• Typically, foam pads are more cost-effective than self-inflating mats, ranging anywhere from $15 to $200.

  • Foam pads tend to be thicker, offering lots of cushion and comfort. Even when using lightweight sleeping bags.


  • Closed-cell foam is not very breathable, making foam pads a less suitable option in warmer climates.  

  • Foam pads are typically heavier than their self-inflating cousin, making them hard to transport and store.

  • Unlike the self-inflating pads, you can’t control the firmness of these pads. Make sure it’s to your liking before you take it out and about.  

Z Lite Sol Camping and Backpacking Sleeping Pad

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Best Foam Pad

There are a lot of foam pad's to choose from, but the best on the market is the Therm-a-Rest Z Lite SOL Sleeping pad. The foldable design and bubble texture make it easy to pack and comfortable to sleep on. You will find similar pads with a 72-inch and 51-inch length option with a standard 20-inch width. You will also find they are all about the same price and R-Value. Unlike its competition, the Z Lite has a 0.75-inch thickness, separating it from the rest of the pack.

Air Mattresses

Just about everybody is familiar with the classic air mattress. Most people have needed one at some point when staying at a friend or family member’s house. Air mattresses tend to be more popular with those who are looking for more of a glamping experience.

There’s typically not much diversity of features in the camping air mattress world. You power the pump, hold it to the opening, and fill it like a rectangular balloon. 

Though not quite an industry norm yet, one huge improvement found on certain models is a pump built into the mattress itself. Traditionally, the pump is a separate contraption and can be a nightmare if you’re not well versed — and sometimes even if you are! 

Considered a luxury camping bed, air mattresses are the most comfortable of all the options listed. Keep in mind, though, that they are not always a viable option — depending on the specifics of your trip — because of the sacrifices needed for that level of comfort.  

Person wakes up on mattress placed near lookout


  • 2022 versions of the standard air mattress are a breath of fresh air. To inflate, all you have to do is plug it in and turn it on.

  • The comfort of an air mattress is unmatched in the camping world. If you are camping for a significant amount of time or taking long hikes that are going to leave you exhausted and sore, an air mattress might be the best route.

  • Because of how much they inflate, air mattresses lift you off the ground significantly more than any other option. This is especially beneficial in colder climates, camping grounds with uneven surfaces, or for campers who have back problems. There's nothing worse than not being able to get out of bed in the morning!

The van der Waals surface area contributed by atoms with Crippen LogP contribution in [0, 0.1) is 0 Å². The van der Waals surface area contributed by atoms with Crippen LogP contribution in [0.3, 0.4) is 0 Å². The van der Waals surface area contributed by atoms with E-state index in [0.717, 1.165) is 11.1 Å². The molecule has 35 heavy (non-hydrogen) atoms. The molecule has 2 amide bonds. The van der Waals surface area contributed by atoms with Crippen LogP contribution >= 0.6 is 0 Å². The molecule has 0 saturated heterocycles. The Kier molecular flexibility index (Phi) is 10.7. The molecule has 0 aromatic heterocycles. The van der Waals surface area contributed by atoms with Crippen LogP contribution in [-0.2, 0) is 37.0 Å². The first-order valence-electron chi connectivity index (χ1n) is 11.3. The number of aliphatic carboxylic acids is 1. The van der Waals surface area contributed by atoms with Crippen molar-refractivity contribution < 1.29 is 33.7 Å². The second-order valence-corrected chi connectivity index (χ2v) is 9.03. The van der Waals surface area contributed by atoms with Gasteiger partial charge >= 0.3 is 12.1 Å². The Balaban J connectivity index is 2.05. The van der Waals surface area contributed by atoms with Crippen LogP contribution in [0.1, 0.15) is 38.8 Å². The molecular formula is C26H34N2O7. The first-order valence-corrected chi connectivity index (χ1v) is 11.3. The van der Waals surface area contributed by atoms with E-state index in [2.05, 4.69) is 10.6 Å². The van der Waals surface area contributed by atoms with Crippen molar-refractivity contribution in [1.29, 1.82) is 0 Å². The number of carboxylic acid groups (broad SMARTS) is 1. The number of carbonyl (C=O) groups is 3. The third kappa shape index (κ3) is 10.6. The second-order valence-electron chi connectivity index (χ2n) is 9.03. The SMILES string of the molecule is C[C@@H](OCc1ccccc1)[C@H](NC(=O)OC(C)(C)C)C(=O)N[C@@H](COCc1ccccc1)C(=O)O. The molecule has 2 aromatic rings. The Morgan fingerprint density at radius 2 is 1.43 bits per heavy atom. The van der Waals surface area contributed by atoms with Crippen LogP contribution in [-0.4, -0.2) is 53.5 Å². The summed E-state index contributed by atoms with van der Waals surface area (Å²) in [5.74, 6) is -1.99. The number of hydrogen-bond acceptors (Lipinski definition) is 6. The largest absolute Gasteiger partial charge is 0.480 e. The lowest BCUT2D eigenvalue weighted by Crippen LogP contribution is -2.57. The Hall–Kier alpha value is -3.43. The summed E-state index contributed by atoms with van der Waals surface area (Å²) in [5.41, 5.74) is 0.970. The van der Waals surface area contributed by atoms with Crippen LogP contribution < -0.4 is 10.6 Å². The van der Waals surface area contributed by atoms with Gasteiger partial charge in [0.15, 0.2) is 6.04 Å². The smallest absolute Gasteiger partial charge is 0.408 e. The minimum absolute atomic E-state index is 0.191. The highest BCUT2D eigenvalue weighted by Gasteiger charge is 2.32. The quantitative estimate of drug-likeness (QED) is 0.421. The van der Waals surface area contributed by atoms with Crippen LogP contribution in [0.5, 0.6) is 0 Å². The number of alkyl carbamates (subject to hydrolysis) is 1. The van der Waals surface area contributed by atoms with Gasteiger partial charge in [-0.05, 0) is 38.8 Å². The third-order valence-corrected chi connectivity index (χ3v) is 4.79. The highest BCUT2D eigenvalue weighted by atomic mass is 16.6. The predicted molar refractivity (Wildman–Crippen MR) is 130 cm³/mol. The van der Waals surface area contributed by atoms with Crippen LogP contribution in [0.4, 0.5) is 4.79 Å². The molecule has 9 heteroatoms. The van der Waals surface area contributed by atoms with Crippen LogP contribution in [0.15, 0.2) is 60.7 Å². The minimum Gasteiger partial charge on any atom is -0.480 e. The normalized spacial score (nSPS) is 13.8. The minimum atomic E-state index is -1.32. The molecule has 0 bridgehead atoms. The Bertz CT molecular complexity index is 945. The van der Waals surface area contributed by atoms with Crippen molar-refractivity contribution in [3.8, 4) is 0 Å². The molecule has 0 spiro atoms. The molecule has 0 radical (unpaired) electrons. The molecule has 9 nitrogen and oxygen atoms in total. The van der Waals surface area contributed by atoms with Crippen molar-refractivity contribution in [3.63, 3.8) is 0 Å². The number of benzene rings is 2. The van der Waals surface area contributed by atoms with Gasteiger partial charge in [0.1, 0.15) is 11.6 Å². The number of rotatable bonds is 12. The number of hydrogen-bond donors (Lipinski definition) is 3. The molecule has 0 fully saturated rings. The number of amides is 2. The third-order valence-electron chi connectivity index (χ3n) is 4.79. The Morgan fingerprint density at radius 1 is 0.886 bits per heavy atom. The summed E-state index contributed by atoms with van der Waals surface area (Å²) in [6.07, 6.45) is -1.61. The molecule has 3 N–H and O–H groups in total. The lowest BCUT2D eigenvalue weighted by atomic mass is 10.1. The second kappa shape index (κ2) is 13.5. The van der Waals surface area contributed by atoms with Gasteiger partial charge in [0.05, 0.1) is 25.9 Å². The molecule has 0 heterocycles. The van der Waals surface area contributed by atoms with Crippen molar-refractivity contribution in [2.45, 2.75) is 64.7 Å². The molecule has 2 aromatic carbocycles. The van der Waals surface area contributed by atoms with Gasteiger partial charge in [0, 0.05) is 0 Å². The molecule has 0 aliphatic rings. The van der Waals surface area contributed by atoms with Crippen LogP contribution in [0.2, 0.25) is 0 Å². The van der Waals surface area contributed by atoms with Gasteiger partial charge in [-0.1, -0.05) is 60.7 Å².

• If you're sharing a bed with children, pets, or the love of your life, an air mattress is your best bet. Most standard air mattresses come in twin, double, and queen sizes, so nobody is pushed off the bed in the middle of the night.


  • To inflate the mattress, you have to power the pump. Do this by connecting the pump to your car or a generator. Some mattresses come with hand pumps that run from human power, but these can take quite a lot of energy to use.

  • Air mattresses are bulky and heavy. If you don't have to haul it more than 100ft, it makes sense to side with comfort over portability. If you are moving campsites or backpacking, this option is probably not going to work. 

  • Air mattresses take up significant space. Make sure you choose the right tent and the mattress fits inside before you purchase.  

With superior comfort, it's no surprise that air mattresses are a top pick for those who experience struggles while sleeping, as well as occasional, overnight, and weekend campers. They are also a great option for families with children.

Sleep System - Memory Foam Camping Mattress

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Best Air Mattress

The Hest Sleeping System Sleeping Pad – Wide is more than an air mattress that happens to fit in a tent. It's a foam pad and air mattress with an unmatched comfortability rating. The memory foam pad unrolls, then you pump up the upper air mattress with the hand pump. To store it, just roll it up and stuff it in the carrying case. It is easy to clean and easy to carry. It has a hidden pocket for your cell phone stash pocket at the top of the mattress. It is not the cheapest, but easily the most comfortable.

RV camper with mattress, sheets, and pillows


Not as common as the other three, cots are another effective way to ensure you're counting Z's and not how many minutes until sunrise. Cots are one of the oldest camping beds (aside from sleeping on the floor of a cave). They are the best option if you are looking for a folding camping bed.